The Lost Art of Letter Writing

Alicia Jensen · April 22, 2020

So, we are a month into this new normal. I know that there is an end in sight, but what I can’t yet picture, is what that end is going to look like. What I can picture are the people that I want to be in that scene with me. Being home, with my husband and our three boys, has given me a lot to think about. I am grateful for our health, but I also miss the relationships that maintaining used to be as common as walking down the hall. 


This experience has also caused me to reflect on all the ways that we build, and maintain our relationships. Those strategies have shifted over time, but the premise remains that it is through connection. That connection in middle school and high school for me was built through the amazing art of writing and then folding notes to friends that were passed in class. My children may not ever learn this skill due to the ability to text a friend on cell phones, but I bet past generations would have thought the same about my intricately folded notes as well. Historically, there have been great letter writers, those individuals who brought on cries for social justice, formed nations, built long distance relationships,  and brought peace to hearts in the times of angst. I am not a Martin Luther King Jr, or Alexander Hamilton, but I have been trained by some of the best. 


I have been blessed with two amazing letter writers in my life, who passed on the importance to me. They were from two very different generations, but both naturally knew the art of connecting to others through the written word and the power of that. My Grandma lived through the Great Depression and sent me a letter a week all through college. She would check in, ask me about things I had last written to her, and fill me in on the latest in her small town on the Olympic Peninsula. Long distance calls were saved for emergencies for her, so letters were what she did. If she found a magazine article that she thought would interest someone, she would send it to them. If you made the newspaper, she would cut out a copy, and save it in a file for safe keeping, and she never forgot a birthday. My other letter writing mentor is who I passed notes to daily in school, then sent letters to in college, and still to this day. We planned sleepovers, trips to the movies, and who we were sure were the loves of our lives through intricately folded pieces of notebook paper from 1992 through 1997. Topics shifted as we got older, but her handwriting is to this day one I can pick out in a heartbeat when I check my mail.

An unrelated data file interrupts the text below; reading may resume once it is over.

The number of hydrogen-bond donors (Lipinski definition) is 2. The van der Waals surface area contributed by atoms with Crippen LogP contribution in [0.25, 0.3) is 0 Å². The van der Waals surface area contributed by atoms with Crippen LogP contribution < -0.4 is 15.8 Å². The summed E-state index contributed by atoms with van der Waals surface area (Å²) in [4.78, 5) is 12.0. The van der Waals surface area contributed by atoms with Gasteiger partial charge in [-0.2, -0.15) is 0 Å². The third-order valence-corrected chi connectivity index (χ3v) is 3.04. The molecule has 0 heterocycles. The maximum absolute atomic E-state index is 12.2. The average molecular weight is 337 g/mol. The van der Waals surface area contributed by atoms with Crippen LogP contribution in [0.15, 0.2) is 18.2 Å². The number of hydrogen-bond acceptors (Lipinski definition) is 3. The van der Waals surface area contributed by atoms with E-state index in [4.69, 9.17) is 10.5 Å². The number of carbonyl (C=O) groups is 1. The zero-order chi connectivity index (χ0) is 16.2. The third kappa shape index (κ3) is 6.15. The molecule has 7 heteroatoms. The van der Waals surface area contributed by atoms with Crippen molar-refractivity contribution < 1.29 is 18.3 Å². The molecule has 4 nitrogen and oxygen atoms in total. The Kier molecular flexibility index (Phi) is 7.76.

Why do I tell you all this? Because connection and relationship is more important now than ever. We are in a time where we are craving it, and all our normal means have been stripped from us. I must say though, there is still great joy that comes from getting some real mail! So, how do you go about writing one, if you weren’t blessed with some hands on training your whole life? Here we go! 


Step One: Pick a person, any person. There is no wrong person to choose. Once you get started it is easier. 


Step Two: Pull out a sheet of notebook paper, a cute card, a blank piece of paper, or even an index card. It doesn’t really matter, so don’t let this be a barrier for you! I have had these cute cards for quite some time, so that’s what I used.


Step Three: Start writing. If writing letters is new to you, I recommend starting with the card option so that a whole piece of paper doesn’t become overwhelming. This is one of those times to not hate your handwriting. It is what it is, and it is uniquely yours. People appreciate the calm that comes from familiarity, that that is including even just knowing that I always make my letters too big. 

So if it’s been years since someone spelled out the specifics of a “friendly letter” here is the quick and dirty version:

  • Opening your letter. Start with a hello message, ask a couple of questions: How’s your new house? What does working from home look like for you? Are the kids holding up ok? Have you watched Tiger King yet? 
  • Body of a letter. Give a bit about what is going on in your world. Answer any questions you were asked. Give a funny anecdote to your current reality. Or open up honestly about how you are doing right now. 
  • Close your letter. Propose another way to connect, tell them you miss them, why they are inspiring, or just telling them to have a great day! 


Step Four: Seal, stamp, and address your envelope. Due to concerns of virus transmission, I didn’t lick the envelope. Instead, I found a make-up blender sponge, let’s be real, I’m not doing as much make-up during all this. A wet paper towel, washcloth, or something similar would also work to moisten the envelope glue. Did you know that you can order stamps through USPS? I had a bunch of cute designs shipped to my house. All of the ones I got were the sticker type, so one less thing to lick. If you don’t keep addresses already on hand, shoot a text to your person, and find out their mailing address. 


Step Five: Drop it in the mail and spread some LOVE!


That’s it! I hope this helps and inspires you to reach out to the people in your lives! We can be better versions of ourselves at the end of this. Take the time to connect, step out of your normal comfort box, and brighten up someone else's mailbox!


Alicia Jensen

Alicia is in her fourth year as an elementary principal, and seventeenth year in education. Her passion is to make every person: student, staff or community member, who walks into their school know that they are valued and loved. She strives to find a good balance in her life, because she is also passionate that her husband and their three boys know that they are loved and valued as well. She loves to keep up on current education things through twitter @PrincipalAlicia, and if you would like to see the day to day work her school does, follow them on Facebook at Ptarmigan Ridge Elementary School.